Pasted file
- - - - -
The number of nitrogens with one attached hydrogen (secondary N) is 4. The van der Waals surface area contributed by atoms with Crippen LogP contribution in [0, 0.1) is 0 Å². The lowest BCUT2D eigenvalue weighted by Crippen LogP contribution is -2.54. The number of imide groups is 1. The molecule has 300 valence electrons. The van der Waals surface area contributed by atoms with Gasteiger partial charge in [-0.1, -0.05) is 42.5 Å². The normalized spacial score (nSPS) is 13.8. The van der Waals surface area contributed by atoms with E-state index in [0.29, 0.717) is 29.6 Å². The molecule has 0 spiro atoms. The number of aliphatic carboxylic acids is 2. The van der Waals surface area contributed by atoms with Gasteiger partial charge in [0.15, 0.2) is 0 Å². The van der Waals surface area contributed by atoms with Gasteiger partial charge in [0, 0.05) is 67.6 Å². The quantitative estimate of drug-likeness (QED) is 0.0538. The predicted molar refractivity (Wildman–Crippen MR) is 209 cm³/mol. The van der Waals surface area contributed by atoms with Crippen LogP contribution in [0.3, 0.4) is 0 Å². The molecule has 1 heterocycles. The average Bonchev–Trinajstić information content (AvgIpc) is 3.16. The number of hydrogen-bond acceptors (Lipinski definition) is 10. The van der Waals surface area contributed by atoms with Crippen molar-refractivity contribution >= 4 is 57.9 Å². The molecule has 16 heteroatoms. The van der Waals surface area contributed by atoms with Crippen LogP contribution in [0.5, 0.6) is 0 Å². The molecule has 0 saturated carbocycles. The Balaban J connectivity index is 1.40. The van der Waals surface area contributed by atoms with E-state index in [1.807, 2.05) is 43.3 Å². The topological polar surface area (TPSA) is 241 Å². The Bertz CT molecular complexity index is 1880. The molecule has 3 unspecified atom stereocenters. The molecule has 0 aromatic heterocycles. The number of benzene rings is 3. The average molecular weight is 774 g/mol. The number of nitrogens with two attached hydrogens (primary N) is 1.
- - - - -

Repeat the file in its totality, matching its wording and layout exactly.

The number of nitrogens with one attached hydrogen (secondary N) is 4. The van der Waals surface area contributed by atoms with Crippen LogP contribution in [0, 0.1) is 0 Å². The lowest BCUT2D eigenvalue weighted by Crippen LogP contribution is -2.54. The number of imide groups is 1. The molecule has 300 valence electrons. The van der Waals surface area contributed by atoms with Gasteiger partial charge in [-0.1, -0.05) is 42.5 Å². The normalized spacial score (nSPS) is 13.8. The van der Waals surface area contributed by atoms with E-state index in [0.29, 0.717) is 29.6 Å². The molecule has 0 spiro atoms. The number of aliphatic carboxylic acids is 2. The van der Waals surface area contributed by atoms with Gasteiger partial charge in [0.15, 0.2) is 0 Å². The van der Waals surface area contributed by atoms with Gasteiger partial charge in [0, 0.05) is 67.6 Å². The quantitative estimate of drug-likeness (QED) is 0.0538. The predicted molar refractivity (Wildman–Crippen MR) is 209 cm³/mol. The van der Waals surface area contributed by atoms with Crippen LogP contribution in [0.3, 0.4) is 0 Å². The molecule has 1 heterocycles. The average Bonchev–Trinajstić information content (AvgIpc) is 3.16. The number of hydrogen-bond acceptors (Lipinski definition) is 10. The van der Waals surface area contributed by atoms with Crippen molar-refractivity contribution >= 4 is 57.9 Å². The molecule has 16 heteroatoms. The van der Waals surface area contributed by atoms with Crippen LogP contribution in [0.5, 0.6) is 0 Å². The molecule has 0 saturated carbocycles. The Balaban J connectivity index is 1.40. The van der Waals surface area contributed by atoms with E-state index in [1.807, 2.05) is 43.3 Å². The topological polar surface area (TPSA) is 241 Å². The Bertz CT molecular complexity index is 1880. The molecule has 3 unspecified atom stereocenters. The molecule has 0 aromatic heterocycles. The number of benzene rings is 3. The average molecular weight is 774 g/mol. The number of nitrogens with two attached hydrogens (primary N) is 1.